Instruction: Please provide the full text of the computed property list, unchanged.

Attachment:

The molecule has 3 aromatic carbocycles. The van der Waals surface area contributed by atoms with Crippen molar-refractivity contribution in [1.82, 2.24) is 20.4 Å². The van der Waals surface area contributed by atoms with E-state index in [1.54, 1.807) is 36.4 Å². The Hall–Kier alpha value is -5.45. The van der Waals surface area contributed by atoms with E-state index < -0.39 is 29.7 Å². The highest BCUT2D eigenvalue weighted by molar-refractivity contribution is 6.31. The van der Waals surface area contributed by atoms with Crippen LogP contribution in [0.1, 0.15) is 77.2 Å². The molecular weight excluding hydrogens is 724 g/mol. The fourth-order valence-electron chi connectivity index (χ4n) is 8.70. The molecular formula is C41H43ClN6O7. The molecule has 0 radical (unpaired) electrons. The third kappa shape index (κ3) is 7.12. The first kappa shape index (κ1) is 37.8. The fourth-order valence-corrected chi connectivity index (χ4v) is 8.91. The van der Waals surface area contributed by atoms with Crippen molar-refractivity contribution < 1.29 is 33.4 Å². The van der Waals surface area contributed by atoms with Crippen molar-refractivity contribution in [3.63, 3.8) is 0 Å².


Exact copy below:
The molecule has 3 aromatic carbocycles. The van der Waals surface area contributed by atoms with Crippen molar-refractivity contribution in [1.82, 2.24) is 20.4 Å². The van der Waals surface area contributed by atoms with E-state index in [1.54, 1.807) is 36.4 Å². The Hall–Kier alpha value is -5.45. The van der Waals surface area contributed by atoms with E-state index < -0.39 is 29.7 Å². The highest BCUT2D eigenvalue weighted by molar-refractivity contribution is 6.31. The van der Waals surface area contributed by atoms with Crippen LogP contribution in [0.1, 0.15) is 77.2 Å². The molecular weight excluding hydrogens is 724 g/mol. The fourth-order valence-electron chi connectivity index (χ4n) is 8.70. The molecular formula is C41H43ClN6O7. The molecule has 0 radical (unpaired) electrons. The third kappa shape index (κ3) is 7.12. The first kappa shape index (κ1) is 37.8. The fourth-order valence-corrected chi connectivity index (χ4v) is 8.91. The van der Waals surface area contributed by atoms with Crippen molar-refractivity contribution < 1.29 is 33.4 Å². The van der Waals surface area contributed by atoms with Crippen molar-refractivity contribution in [3.63, 3.8) is 0 Å².